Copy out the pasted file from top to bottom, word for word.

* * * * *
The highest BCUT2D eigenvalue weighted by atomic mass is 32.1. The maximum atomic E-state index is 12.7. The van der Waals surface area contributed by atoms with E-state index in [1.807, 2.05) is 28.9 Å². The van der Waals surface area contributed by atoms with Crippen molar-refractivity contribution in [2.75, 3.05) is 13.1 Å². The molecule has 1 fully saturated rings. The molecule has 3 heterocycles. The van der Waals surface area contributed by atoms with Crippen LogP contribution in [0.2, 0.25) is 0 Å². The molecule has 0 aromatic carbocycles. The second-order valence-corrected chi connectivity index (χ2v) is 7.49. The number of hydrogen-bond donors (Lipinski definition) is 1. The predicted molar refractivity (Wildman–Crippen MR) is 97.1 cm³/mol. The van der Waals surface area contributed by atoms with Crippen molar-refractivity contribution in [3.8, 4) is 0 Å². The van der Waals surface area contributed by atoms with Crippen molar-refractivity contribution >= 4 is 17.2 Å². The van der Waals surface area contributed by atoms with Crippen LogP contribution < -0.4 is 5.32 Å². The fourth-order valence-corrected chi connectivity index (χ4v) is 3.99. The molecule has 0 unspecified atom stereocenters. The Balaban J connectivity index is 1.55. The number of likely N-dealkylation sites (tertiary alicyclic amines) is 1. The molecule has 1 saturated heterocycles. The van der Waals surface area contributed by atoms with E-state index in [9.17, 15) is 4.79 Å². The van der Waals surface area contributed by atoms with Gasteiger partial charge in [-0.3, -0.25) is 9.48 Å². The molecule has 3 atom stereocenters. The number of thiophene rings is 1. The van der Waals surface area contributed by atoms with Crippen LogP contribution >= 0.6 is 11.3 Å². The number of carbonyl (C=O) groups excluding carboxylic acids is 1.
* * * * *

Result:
The highest BCUT2D eigenvalue weighted by atomic mass is 32.1. The maximum atomic E-state index is 12.7. The van der Waals surface area contributed by atoms with E-state index in [1.807, 2.05) is 28.9 Å². The van der Waals surface area contributed by atoms with Crippen molar-refractivity contribution in [2.75, 3.05) is 13.1 Å². The molecule has 1 fully saturated rings. The molecule has 3 heterocycles. The van der Waals surface area contributed by atoms with Crippen LogP contribution in [0.2, 0.25) is 0 Å². The molecule has 0 aromatic carbocycles. The second-order valence-corrected chi connectivity index (χ2v) is 7.49. The number of hydrogen-bond donors (Lipinski definition) is 1. The predicted molar refractivity (Wildman–Crippen MR) is 97.1 cm³/mol. The van der Waals surface area contributed by atoms with Crippen molar-refractivity contribution in [3.8, 4) is 0 Å². The van der Waals surface area contributed by atoms with Crippen molar-refractivity contribution >= 4 is 17.2 Å². The van der Waals surface area contributed by atoms with Crippen LogP contribution < -0.4 is 5.32 Å². The fourth-order valence-corrected chi connectivity index (χ4v) is 3.99. The molecule has 0 unspecified atom stereocenters. The Balaban J connectivity index is 1.55. The number of likely N-dealkylation sites (tertiary alicyclic amines) is 1. The molecule has 1 saturated heterocycles. The van der Waals surface area contributed by atoms with E-state index in [9.17, 15) is 4.79 Å². The van der Waals surface area contributed by atoms with Gasteiger partial charge in [-0.3, -0.25) is 9.48 Å². The molecule has 3 atom stereocenters. The number of thiophene rings is 1. The van der Waals surface area contributed by atoms with Crippen LogP contribution >= 0.6 is 11.3 Å². The number of carbonyl (C=O) groups excluding carboxylic acids is 1.